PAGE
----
*2003--Ward served as a UNCF/Mellon Mentor at Dillard University

*2004--Ward participates in Furious Flower II: “The Black Poetic Tradition –Toward the 21st Century,” Furious Flower Poetry Center, James Madison University and interviews Houston A. Baker, Jr. for the video Program I-Roots and First Fruits (California Newsreel)

Project on the History of Black Writing (HBW) Look Back Series—Featuring Jerry W. Ward

[By: Goyland Williams]

Friday, September 13, 2013

Dr. Jerry Ward on Edwidge Danticat

[By Jerry W. Ward, Jr]

It is hard to classify Edwidge Danticat, to map where her imagination is located between the future and the past. She writes well.  This adverbial compliment identifies her as a successful rebel. She satisfies the demands of commerce and undermines those demands in her critiques of banality.

Is she an American writer?
Yes. She writes in and about the Americas.

Is she a Haitian writer?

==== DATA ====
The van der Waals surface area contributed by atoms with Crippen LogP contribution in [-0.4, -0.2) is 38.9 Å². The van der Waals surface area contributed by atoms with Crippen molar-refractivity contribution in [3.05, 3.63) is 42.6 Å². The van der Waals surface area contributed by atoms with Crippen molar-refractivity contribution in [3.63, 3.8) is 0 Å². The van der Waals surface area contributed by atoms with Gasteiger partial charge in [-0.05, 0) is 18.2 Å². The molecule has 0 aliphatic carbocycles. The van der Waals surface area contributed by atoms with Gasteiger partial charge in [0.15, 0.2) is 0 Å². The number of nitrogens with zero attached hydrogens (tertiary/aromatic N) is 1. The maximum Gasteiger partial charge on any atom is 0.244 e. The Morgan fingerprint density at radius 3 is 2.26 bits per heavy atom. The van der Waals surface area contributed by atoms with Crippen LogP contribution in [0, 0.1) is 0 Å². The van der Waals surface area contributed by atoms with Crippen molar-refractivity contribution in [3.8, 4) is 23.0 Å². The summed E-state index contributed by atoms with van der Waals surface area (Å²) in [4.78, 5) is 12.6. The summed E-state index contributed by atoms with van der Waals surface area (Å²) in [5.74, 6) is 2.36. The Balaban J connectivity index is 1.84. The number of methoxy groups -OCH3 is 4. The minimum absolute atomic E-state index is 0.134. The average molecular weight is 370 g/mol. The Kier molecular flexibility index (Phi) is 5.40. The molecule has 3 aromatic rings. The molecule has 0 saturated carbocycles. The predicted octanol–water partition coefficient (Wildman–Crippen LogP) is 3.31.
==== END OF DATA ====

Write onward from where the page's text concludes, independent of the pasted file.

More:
Yes.  She knows the anatomy of the womb wherein the primal horror of her native land gestated. Aimé Césaire”s Cahier d’un retour au pays natal enjoys conversations with her works.

Thursday, September 12, 2013

Alice Walker, Autobiographical Contract, and Sciences of Memory

[By Jerry Ward, Jr.]

Definition is essential.  What does womanist mean and what is its relation to feminist?  Does the assertion that womanist is to feminist as purple is to lavender explain saturation as a major difference in historical experience?  The various essays, bits of interviews, poetry (inside prose frames) and reviews collected in Alice Walker’s In Search of Our Mother’s Gardens (1983) suggest an answer. They suggest that Walker the novelist is of a “revolutionary” mind like a furious flower, is as serious as was Zora Neale Hurston, Audre Lorde, and Toni Cade Bambara. These women assumed the freedom to create is an entitlement of nature not of man. And they have the backing of words attributed to Sojourner Truth in 1851: “Whar did your Christ come from?  From God and a woman! Man had nothin’ to do wid Him.”

Wednesday, September 11, 2013

A Letter to Kalamu Ya Salaam

[By Jerry Ward, Jr.]

Note:  For essential  life history  information about ya Salaam, read “Kalamu ya Salaam 1947-/Art for Life: My Story, My Song” in Contemporary Authors Autobiography Series, Volume 21, pages 179-252. The letter is my response to the typescript of THE SOUND (ING) OF BLACK POETRY: A Study Guide To The Theory and History of Black Poetry.

Jerry W. Ward, Jr.
1872 Lincolnshire Blvd.